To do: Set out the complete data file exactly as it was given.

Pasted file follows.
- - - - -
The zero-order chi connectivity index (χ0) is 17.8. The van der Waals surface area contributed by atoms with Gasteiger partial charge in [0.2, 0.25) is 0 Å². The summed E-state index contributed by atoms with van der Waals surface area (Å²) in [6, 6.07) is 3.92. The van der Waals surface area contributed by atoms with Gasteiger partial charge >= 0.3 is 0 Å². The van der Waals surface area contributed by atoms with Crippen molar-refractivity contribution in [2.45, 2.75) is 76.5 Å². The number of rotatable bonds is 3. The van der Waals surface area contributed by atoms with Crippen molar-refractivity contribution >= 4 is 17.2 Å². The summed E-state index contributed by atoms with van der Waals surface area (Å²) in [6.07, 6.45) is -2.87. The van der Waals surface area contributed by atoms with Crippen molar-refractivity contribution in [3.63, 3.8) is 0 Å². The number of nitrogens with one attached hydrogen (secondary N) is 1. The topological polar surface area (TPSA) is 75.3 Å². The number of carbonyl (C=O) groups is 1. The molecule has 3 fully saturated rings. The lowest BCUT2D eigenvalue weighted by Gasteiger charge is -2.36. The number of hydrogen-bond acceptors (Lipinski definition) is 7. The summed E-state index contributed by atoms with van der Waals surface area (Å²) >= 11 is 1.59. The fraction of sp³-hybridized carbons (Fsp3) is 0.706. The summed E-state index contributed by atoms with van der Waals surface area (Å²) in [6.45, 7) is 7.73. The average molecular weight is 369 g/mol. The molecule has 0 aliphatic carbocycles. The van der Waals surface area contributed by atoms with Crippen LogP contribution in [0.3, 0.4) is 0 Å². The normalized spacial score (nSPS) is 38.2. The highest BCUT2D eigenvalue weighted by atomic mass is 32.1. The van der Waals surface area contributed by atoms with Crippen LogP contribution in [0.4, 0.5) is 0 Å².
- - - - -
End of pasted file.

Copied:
The zero-order chi connectivity index (χ0) is 17.8. The van der Waals surface area contributed by atoms with Gasteiger partial charge in [0.2, 0.25) is 0 Å². The summed E-state index contributed by atoms with van der Waals surface area (Å²) in [6, 6.07) is 3.92. The van der Waals surface area contributed by atoms with Gasteiger partial charge >= 0.3 is 0 Å². The van der Waals surface area contributed by atoms with Crippen molar-refractivity contribution in [2.45, 2.75) is 76.5 Å². The number of rotatable bonds is 3. The van der Waals surface area contributed by atoms with Crippen molar-refractivity contribution >= 4 is 17.2 Å². The summed E-state index contributed by atoms with van der Waals surface area (Å²) in [6.07, 6.45) is -2.87. The van der Waals surface area contributed by atoms with Crippen molar-refractivity contribution in [3.63, 3.8) is 0 Å². The number of nitrogens with one attached hydrogen (secondary N) is 1. The topological polar surface area (TPSA) is 75.3 Å². The number of carbonyl (C=O) groups is 1. The molecule has 3 fully saturated rings. The lowest BCUT2D eigenvalue weighted by Gasteiger charge is -2.36. The number of hydrogen-bond acceptors (Lipinski definition) is 7. The summed E-state index contributed by atoms with van der Waals surface area (Å²) >= 11 is 1.59. The fraction of sp³-hybridized carbons (Fsp3) is 0.706. The summed E-state index contributed by atoms with van der Waals surface area (Å²) in [6.45, 7) is 7.73. The average molecular weight is 369 g/mol. The molecule has 0 aliphatic carbocycles. The van der Waals surface area contributed by atoms with Crippen LogP contribution in [0.3, 0.4) is 0 Å². The normalized spacial score (nSPS) is 38.2. The highest BCUT2D eigenvalue weighted by atomic mass is 32.1. The van der Waals surface area contributed by atoms with Crippen LogP contribution in [0.4, 0.5) is 0 Å².